Facebook isn’t just a platform for selfies, memes, and ‘friends’ you haven’t met in years. Take Veena Naresh Shirke, a housemaid who has become an unlikely member of the social media network. The 38-year-old has taken to the website and created her own profile in order to drum up some support in her attempts to wrest property from relatives who she claims took it from her.
This is the picture Veena has put up on her Facebook page, showing her surrounded by utensils, suitcases and a stool
In the past 14 days, Veena has been posting a slew of updates about her fight for a 200-sq-ft house in a chawl at Khar (West). Her page shows her squatting in an open plot, surrounded by her utensils, suitcases and a stool. The dispute over the apartment started after the death of her husband.
Veena, who works in several buildings and residential complexes as a maid, said, “In houses where I work, I often used to hear the children talk of Facebook. This was also mentioned on television serials that I watched. So I was keen on opening an account, and did so six months ago.”
As a gesture of protest, Veena has been camping out in the open, just outside the redeveloped chawl where she once had a home
Veena’s brother helped her create the account. After the death of her husband, she was embroiled in a property dispute over a house that she claims he inherited from his mother. It was then that she decided to use Facebook to garner some support. Yesterday, Veena’s timeline showed updates posted for 13 consecutive days. So far, her updates have only attracted ‘likes’ from her neighbours, relatives and friends.
After her marriage in 2006, Veena started living with her husband in his chawl, along with other members of his family, including her brother-in- law, Buddheshwar Shirke, his wife and their daughter. In 2007, the entire chawl was taken over by Lok Group for redevelopment. The entire joint family was asked to move. While Buddheshwar and his family moved to another apartment, Veena and her husband Naresh rented out a room in a society at Khar Danda.
Veena’s Facebook page shows her living in an open plot, surrounded by her utensils, suitcases and a stool. The dispute over the apartment started after the death of her husband
Veena and Naresh would receive a cheque of around Rs 1 lakh annually from Lok Group, in lieu of the land they had taken from them. The owner of their rented accommodation, however, soon decided to sell the plot, and the couple was rendered homeless yet again. With no other option left, Veena and Naresh moved into her father’s house.
In February 2013, Naresh passed away. It was then that she decided to stake her claim to his familial property. “I was left homeless after my house was demolished for redevelopment and the temporary flat where I used to stay with my late husband was sold off.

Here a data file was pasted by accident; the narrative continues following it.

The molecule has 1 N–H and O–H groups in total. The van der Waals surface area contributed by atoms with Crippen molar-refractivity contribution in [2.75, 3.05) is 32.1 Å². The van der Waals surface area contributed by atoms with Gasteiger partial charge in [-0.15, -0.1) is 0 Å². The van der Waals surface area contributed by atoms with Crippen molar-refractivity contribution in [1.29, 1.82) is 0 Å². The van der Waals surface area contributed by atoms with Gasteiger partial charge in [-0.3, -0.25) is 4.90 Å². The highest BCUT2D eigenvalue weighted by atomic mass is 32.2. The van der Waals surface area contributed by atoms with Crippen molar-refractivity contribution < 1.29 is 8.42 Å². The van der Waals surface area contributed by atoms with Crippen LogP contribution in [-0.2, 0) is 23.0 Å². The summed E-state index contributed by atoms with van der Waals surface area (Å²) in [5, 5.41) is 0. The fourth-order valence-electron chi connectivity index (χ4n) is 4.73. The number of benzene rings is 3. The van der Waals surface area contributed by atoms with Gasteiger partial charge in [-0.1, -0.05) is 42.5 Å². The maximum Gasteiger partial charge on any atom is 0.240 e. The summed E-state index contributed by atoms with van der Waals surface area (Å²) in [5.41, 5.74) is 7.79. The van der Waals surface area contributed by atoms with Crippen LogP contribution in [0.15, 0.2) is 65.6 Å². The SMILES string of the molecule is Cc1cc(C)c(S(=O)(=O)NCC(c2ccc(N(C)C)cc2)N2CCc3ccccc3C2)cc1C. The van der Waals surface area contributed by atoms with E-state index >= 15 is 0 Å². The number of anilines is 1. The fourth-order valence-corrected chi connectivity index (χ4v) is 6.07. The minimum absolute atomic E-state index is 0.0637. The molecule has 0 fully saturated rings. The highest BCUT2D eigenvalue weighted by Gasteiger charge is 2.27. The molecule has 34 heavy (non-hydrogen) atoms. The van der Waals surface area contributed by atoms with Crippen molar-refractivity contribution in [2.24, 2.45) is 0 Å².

As I was not receiving help from anywhere, I decided to share my plight with pictures on my Facebook account,” added Veena. She first turned to Lok Group, asking them to give her a room in the society built by them where the chawl earlier stood, under the Slum Rehabilitation Authority (SRA) scheme.
“When I went to the builder’s office to submit the legal documents of the house in the chawl, a person there asked to see the agreement which he claimed had been handed over to my husband before his death. I have no clue about this.
My brother-in-law claims that the property belongs to my mother-in-law Vijayabai Shirke, and so there would be equal distribution of the wealth. However, I have an affidavit signed by my mother-in-law stating that the legal heir would be Naresh Shirke, my husband,” said Veena.
Brother-in-law Buddhesh-war, however, says that he or his family members are not denying her a share of the property. “Naresh was our youngest brother and we will definitely give his part of the property to her. This piece of land belonged to our mother Vijayabai Shirke, and all her sons are the legal heirs of the property. I don’t know what affidavit she is talking about and as far as I believe, it is a fake one,” said Buddheshwar.
However, Veena’s brother said that his sister is being denied her rights. “I am just concerned about her future. Who will be responsible if anything happens to my sister, who has no home of her own? Where should she go?” asked a worried Umesh Santaram.
Suhas Kshirsagar, spokesperson for Lok Group of builders, “It is a family dispute, so we are no one to come in between. Our job is to follow the laws. Why would we have any issues giving her a house otherwise? We are doing our duty dedicatedly by giving her a monthly cheque of Rs 10,000. Just that the guidelines under SRA scheme don’t allow us to give her a house without the succession certificate.”